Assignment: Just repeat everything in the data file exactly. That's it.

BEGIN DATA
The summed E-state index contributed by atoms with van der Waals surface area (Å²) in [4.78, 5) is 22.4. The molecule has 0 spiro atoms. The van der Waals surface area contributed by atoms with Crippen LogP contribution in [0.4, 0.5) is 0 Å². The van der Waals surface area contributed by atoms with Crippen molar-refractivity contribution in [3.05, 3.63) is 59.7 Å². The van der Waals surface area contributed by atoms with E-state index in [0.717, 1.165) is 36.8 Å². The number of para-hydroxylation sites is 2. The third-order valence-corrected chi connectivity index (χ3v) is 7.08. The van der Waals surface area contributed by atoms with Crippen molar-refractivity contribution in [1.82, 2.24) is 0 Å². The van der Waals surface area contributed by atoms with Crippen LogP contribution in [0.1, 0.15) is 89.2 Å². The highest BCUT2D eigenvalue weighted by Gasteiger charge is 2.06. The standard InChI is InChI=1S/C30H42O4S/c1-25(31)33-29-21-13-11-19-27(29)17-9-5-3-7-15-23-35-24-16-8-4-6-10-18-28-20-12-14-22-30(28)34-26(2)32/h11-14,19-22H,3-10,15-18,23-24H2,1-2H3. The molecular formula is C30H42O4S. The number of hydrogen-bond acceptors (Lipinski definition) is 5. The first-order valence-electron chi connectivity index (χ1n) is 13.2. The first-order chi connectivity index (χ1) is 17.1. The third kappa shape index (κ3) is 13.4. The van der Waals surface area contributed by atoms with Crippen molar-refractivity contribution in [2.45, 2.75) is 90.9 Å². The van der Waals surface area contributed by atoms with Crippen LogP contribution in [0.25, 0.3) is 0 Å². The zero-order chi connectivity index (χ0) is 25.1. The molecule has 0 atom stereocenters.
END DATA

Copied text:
The summed E-state index contributed by atoms with van der Waals surface area (Å²) in [4.78, 5) is 22.4. The molecule has 0 spiro atoms. The van der Waals surface area contributed by atoms with Crippen LogP contribution in [0.4, 0.5) is 0 Å². The van der Waals surface area contributed by atoms with Crippen molar-refractivity contribution in [3.05, 3.63) is 59.7 Å². The van der Waals surface area contributed by atoms with E-state index in [0.717, 1.165) is 36.8 Å². The number of para-hydroxylation sites is 2. The third-order valence-corrected chi connectivity index (χ3v) is 7.08. The van der Waals surface area contributed by atoms with Crippen molar-refractivity contribution in [1.82, 2.24) is 0 Å². The van der Waals surface area contributed by atoms with Crippen LogP contribution in [0.1, 0.15) is 89.2 Å². The highest BCUT2D eigenvalue weighted by Gasteiger charge is 2.06. The standard InChI is InChI=1S/C30H42O4S/c1-25(31)33-29-21-13-11-19-27(29)17-9-5-3-7-15-23-35-24-16-8-4-6-10-18-28-20-12-14-22-30(28)34-26(2)32/h11-14,19-22H,3-10,15-18,23-24H2,1-2H3. The molecular formula is C30H42O4S. The number of hydrogen-bond acceptors (Lipinski definition) is 5. The first-order valence-electron chi connectivity index (χ1n) is 13.2. The first-order chi connectivity index (χ1) is 17.1. The third kappa shape index (κ3) is 13.4. The van der Waals surface area contributed by atoms with Crippen molar-refractivity contribution in [2.45, 2.75) is 90.9 Å². The van der Waals surface area contributed by atoms with Crippen LogP contribution in [0.25, 0.3) is 0 Å². The zero-order chi connectivity index (χ0) is 25.1. The molecule has 0 atom stereocenters.